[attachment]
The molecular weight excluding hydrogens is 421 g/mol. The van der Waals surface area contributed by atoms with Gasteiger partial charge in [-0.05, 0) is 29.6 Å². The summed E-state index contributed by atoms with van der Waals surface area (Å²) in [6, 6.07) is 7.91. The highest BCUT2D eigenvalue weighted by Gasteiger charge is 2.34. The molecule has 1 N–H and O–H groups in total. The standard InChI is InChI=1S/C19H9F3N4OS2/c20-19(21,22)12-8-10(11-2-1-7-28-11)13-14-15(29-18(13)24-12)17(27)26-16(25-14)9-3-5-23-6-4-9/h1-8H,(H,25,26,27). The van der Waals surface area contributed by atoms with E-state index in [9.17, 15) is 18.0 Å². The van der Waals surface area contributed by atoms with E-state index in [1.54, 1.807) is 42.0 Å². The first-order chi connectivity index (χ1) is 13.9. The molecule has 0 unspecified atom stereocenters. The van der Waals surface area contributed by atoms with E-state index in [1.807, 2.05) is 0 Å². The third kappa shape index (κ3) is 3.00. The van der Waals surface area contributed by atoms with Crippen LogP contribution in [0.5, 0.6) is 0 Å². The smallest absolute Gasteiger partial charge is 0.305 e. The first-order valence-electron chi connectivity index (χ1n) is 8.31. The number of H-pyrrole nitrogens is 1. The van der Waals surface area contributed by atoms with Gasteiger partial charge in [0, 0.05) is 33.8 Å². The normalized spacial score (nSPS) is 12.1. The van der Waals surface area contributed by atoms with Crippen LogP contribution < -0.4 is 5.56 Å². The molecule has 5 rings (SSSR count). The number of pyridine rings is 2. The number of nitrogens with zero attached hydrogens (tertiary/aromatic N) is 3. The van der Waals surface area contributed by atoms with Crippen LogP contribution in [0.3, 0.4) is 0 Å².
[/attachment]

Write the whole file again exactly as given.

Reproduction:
The molecular weight excluding hydrogens is 421 g/mol. The van der Waals surface area contributed by atoms with Gasteiger partial charge in [-0.05, 0) is 29.6 Å². The summed E-state index contributed by atoms with van der Waals surface area (Å²) in [6, 6.07) is 7.91. The highest BCUT2D eigenvalue weighted by Gasteiger charge is 2.34. The molecule has 1 N–H and O–H groups in total. The standard InChI is InChI=1S/C19H9F3N4OS2/c20-19(21,22)12-8-10(11-2-1-7-28-11)13-14-15(29-18(13)24-12)17(27)26-16(25-14)9-3-5-23-6-4-9/h1-8H,(H,25,26,27). The van der Waals surface area contributed by atoms with E-state index in [9.17, 15) is 18.0 Å². The van der Waals surface area contributed by atoms with E-state index in [1.54, 1.807) is 42.0 Å². The first-order chi connectivity index (χ1) is 13.9. The molecule has 0 unspecified atom stereocenters. The van der Waals surface area contributed by atoms with E-state index in [1.807, 2.05) is 0 Å². The third kappa shape index (κ3) is 3.00. The van der Waals surface area contributed by atoms with Crippen LogP contribution in [0.5, 0.6) is 0 Å². The smallest absolute Gasteiger partial charge is 0.305 e. The first-order valence-electron chi connectivity index (χ1n) is 8.31. The number of H-pyrrole nitrogens is 1. The van der Waals surface area contributed by atoms with Gasteiger partial charge in [0, 0.05) is 33.8 Å². The normalized spacial score (nSPS) is 12.1. The van der Waals surface area contributed by atoms with Crippen LogP contribution < -0.4 is 5.56 Å². The molecule has 5 rings (SSSR count). The number of pyridine rings is 2. The number of nitrogens with zero attached hydrogens (tertiary/aromatic N) is 3. The van der Waals surface area contributed by atoms with Crippen LogP contribution in [0.3, 0.4) is 0 Å².